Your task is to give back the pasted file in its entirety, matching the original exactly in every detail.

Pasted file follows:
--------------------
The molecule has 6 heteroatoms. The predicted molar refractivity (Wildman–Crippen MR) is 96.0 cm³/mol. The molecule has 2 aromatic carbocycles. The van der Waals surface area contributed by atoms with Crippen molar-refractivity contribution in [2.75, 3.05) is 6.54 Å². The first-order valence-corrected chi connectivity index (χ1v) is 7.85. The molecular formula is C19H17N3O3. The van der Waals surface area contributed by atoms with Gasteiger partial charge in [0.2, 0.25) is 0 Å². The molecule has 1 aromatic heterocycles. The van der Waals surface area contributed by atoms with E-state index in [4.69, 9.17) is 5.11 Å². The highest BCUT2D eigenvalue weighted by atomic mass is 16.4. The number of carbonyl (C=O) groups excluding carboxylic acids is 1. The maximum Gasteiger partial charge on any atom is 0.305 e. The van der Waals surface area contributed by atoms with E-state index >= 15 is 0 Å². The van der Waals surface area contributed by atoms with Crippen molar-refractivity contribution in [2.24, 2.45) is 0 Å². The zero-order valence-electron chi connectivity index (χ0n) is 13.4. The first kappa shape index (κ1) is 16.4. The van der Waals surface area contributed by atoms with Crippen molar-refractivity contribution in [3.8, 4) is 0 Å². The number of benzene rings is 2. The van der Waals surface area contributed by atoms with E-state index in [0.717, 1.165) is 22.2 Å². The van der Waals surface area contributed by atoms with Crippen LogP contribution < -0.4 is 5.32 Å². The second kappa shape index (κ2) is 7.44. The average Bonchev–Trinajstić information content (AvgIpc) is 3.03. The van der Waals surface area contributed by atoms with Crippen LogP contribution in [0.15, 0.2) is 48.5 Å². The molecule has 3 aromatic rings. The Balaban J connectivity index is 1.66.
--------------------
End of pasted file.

The molecule has 6 heteroatoms. The predicted molar refractivity (Wildman–Crippen MR) is 96.0 cm³/mol. The molecule has 2 aromatic carbocycles. The van der Waals surface area contributed by atoms with Crippen molar-refractivity contribution in [2.75, 3.05) is 6.54 Å². The first-order valence-corrected chi connectivity index (χ1v) is 7.85. The molecular formula is C19H17N3O3. The van der Waals surface area contributed by atoms with Gasteiger partial charge in [0.2, 0.25) is 0 Å². The molecule has 1 aromatic heterocycles. The van der Waals surface area contributed by atoms with E-state index in [4.69, 9.17) is 5.11 Å². The highest BCUT2D eigenvalue weighted by atomic mass is 16.4. The number of carbonyl (C=O) groups excluding carboxylic acids is 1. The maximum Gasteiger partial charge on any atom is 0.305 e. The van der Waals surface area contributed by atoms with E-state index >= 15 is 0 Å². The van der Waals surface area contributed by atoms with Crippen molar-refractivity contribution in [2.24, 2.45) is 0 Å². The zero-order valence-electron chi connectivity index (χ0n) is 13.4. The first kappa shape index (κ1) is 16.4. The van der Waals surface area contributed by atoms with Crippen molar-refractivity contribution in [3.8, 4) is 0 Å². The number of benzene rings is 2. The van der Waals surface area contributed by atoms with E-state index in [0.717, 1.165) is 22.2 Å². The van der Waals surface area contributed by atoms with Crippen LogP contribution < -0.4 is 5.32 Å². The second kappa shape index (κ2) is 7.44. The average Bonchev–Trinajstić information content (AvgIpc) is 3.03. The van der Waals surface area contributed by atoms with Crippen LogP contribution in [0.15, 0.2) is 48.5 Å². The molecule has 3 aromatic rings. The Balaban J connectivity index is 1.66.